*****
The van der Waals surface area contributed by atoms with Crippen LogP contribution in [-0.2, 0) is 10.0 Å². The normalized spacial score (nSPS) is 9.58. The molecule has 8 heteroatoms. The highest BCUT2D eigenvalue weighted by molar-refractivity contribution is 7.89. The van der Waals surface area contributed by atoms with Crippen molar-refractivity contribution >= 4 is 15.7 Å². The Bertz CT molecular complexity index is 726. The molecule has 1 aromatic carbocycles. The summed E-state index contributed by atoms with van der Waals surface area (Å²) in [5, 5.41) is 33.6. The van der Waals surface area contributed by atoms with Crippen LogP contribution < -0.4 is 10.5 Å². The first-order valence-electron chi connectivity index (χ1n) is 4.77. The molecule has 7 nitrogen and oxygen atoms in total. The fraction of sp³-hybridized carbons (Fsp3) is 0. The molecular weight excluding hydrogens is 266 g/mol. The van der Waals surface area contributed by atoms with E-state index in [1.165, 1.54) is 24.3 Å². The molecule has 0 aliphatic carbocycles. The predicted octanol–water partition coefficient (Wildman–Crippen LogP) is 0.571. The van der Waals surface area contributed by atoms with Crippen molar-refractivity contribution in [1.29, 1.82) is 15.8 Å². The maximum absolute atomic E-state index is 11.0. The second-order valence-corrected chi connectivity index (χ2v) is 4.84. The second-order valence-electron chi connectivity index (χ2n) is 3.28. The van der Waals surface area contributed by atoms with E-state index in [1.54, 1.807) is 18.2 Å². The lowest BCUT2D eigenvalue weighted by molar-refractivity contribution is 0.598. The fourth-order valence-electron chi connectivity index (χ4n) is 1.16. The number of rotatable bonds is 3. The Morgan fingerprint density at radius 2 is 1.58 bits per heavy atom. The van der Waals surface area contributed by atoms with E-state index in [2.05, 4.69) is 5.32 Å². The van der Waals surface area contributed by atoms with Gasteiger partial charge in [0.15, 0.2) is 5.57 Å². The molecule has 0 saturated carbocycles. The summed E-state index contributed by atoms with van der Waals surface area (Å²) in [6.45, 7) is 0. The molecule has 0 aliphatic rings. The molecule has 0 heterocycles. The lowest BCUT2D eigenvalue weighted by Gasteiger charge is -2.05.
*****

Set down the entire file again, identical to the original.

The van der Waals surface area contributed by atoms with Crippen LogP contribution in [-0.2, 0) is 10.0 Å². The normalized spacial score (nSPS) is 9.58. The molecule has 8 heteroatoms. The highest BCUT2D eigenvalue weighted by molar-refractivity contribution is 7.89. The van der Waals surface area contributed by atoms with Crippen molar-refractivity contribution >= 4 is 15.7 Å². The Bertz CT molecular complexity index is 726. The molecule has 1 aromatic carbocycles. The summed E-state index contributed by atoms with van der Waals surface area (Å²) in [5, 5.41) is 33.6. The van der Waals surface area contributed by atoms with Crippen LogP contribution < -0.4 is 10.5 Å². The first-order valence-electron chi connectivity index (χ1n) is 4.77. The molecule has 7 nitrogen and oxygen atoms in total. The fraction of sp³-hybridized carbons (Fsp3) is 0. The molecular weight excluding hydrogens is 266 g/mol. The van der Waals surface area contributed by atoms with E-state index in [1.165, 1.54) is 24.3 Å². The molecule has 0 aliphatic carbocycles. The predicted octanol–water partition coefficient (Wildman–Crippen LogP) is 0.571. The van der Waals surface area contributed by atoms with Crippen molar-refractivity contribution in [1.29, 1.82) is 15.8 Å². The maximum absolute atomic E-state index is 11.0. The second-order valence-corrected chi connectivity index (χ2v) is 4.84. The second-order valence-electron chi connectivity index (χ2n) is 3.28. The van der Waals surface area contributed by atoms with E-state index in [1.54, 1.807) is 18.2 Å². The lowest BCUT2D eigenvalue weighted by molar-refractivity contribution is 0.598. The fourth-order valence-electron chi connectivity index (χ4n) is 1.16. The number of rotatable bonds is 3. The Morgan fingerprint density at radius 2 is 1.58 bits per heavy atom. The van der Waals surface area contributed by atoms with E-state index in [2.05, 4.69) is 5.32 Å². The van der Waals surface area contributed by atoms with Gasteiger partial charge in [0.15, 0.2) is 5.57 Å². The molecule has 0 saturated carbocycles. The summed E-state index contributed by atoms with van der Waals surface area (Å²) in [6.45, 7) is 0. The molecule has 0 aliphatic rings. The molecule has 0 heterocycles. The lowest BCUT2D eigenvalue weighted by Gasteiger charge is -2.05.